What Makes a Garden, a Family Garden?
A family garden can be almost any style that has been adapted to provide a flexible space for games, room for entertainment and an area for dining. Here, we discuss some of the elements that make a family garden.
- Excerpted from Garden Design
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Family Gardens in Detail
The concept of a family garden focuses on exactly that: the family and its needs and desires. For sure, eating together is one. Dining areas can be made on large terraces, sometimes with space for a barbecue grill or even an outdoor kitchen.
For play, there are different schools of thought. Some families favor structured play in flexible spaces, where equipment can be changed out over time. For example, a small sandbox located close to the house allows parents to watch their young children more easily. Later, jungle gyms can be constructed a little further away as the kids grow older and seek more adventure.
Other families prefer unstructured play in interesting, organic environments where children climb trees, watch wildlife and explore their own interests. This approach requires a more pleasantly imperfect approach to design in which planting and other elements may be show a little wear-and-tear from their regular use.
Key Design Elements
The children’s area can feature large items of play equipment, such as a swing or jungle gym. If space is limited, some items may still be included by adapting a pergola or similar structure (image 1).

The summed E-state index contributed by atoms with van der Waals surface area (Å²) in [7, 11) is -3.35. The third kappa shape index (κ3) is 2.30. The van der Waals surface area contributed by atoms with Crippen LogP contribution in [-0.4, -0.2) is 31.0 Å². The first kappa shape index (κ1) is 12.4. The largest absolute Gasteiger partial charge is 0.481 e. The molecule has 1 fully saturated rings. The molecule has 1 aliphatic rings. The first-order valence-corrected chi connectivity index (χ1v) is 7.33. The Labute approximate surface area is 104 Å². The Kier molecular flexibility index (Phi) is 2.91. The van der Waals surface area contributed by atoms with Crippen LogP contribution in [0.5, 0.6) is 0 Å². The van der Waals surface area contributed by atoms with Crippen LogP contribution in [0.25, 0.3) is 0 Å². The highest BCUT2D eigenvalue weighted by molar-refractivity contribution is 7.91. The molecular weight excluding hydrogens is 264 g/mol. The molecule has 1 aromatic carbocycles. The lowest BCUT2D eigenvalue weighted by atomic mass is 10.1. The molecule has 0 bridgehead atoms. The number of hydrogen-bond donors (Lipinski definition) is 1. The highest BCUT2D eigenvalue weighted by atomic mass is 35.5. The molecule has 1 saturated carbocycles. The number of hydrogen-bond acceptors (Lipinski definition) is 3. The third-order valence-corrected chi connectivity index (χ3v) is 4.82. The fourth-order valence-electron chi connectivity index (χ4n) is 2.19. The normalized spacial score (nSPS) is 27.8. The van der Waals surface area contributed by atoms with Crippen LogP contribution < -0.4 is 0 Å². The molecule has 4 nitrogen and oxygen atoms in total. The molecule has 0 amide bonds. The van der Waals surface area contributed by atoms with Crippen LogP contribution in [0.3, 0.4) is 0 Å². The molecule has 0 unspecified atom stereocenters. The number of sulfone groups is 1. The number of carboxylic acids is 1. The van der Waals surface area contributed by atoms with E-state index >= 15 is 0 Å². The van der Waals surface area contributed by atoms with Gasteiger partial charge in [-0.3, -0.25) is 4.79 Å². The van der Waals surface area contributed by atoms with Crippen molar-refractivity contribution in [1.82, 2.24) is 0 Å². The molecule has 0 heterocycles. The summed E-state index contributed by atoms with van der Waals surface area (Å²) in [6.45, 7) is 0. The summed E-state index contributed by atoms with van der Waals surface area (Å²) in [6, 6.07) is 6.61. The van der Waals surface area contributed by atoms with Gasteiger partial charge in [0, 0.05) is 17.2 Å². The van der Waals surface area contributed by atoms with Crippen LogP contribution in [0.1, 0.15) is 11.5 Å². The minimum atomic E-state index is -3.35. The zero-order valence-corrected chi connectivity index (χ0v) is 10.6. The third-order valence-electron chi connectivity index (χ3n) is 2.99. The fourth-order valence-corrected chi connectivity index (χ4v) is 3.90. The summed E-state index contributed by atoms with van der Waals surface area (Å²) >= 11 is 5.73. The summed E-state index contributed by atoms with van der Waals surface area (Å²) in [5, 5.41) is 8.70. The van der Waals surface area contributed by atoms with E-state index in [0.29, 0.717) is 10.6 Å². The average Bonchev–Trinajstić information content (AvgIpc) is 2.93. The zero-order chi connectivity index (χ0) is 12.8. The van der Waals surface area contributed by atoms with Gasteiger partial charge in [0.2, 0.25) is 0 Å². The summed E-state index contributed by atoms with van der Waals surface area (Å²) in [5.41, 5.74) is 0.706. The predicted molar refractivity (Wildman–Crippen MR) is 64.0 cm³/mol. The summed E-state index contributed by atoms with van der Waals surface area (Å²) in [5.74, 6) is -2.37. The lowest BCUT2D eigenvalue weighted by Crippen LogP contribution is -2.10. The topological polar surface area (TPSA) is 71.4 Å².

Splashes of bright, primary colors are an essential ingredient in a family garden. These can be introduced via planting, equipment or hard landscaping (image 2).
Part of the children’s area could include a place of their own: a den or tent. It may be sited within view of the house or tucked away in a corner (image 3).
Plants have to be versatile and tough to withstand rough treatment from children and pets. Closely planted, often with some evergreens and seasonal color, they must also be easy to look after (image 1).
Invite local wildlife to join in the fun, with ponds with sloping sides, birdhouses, small animal habitats and plants to attract bees (image 2).
Seating needs to be suitable for children and adults. Furniture that can be left uncovered all year and requires the minimum of care and maintenance is the most practical (image 3).
Excerpted from Garden Design
©Dorling Kindersley Limited 2009
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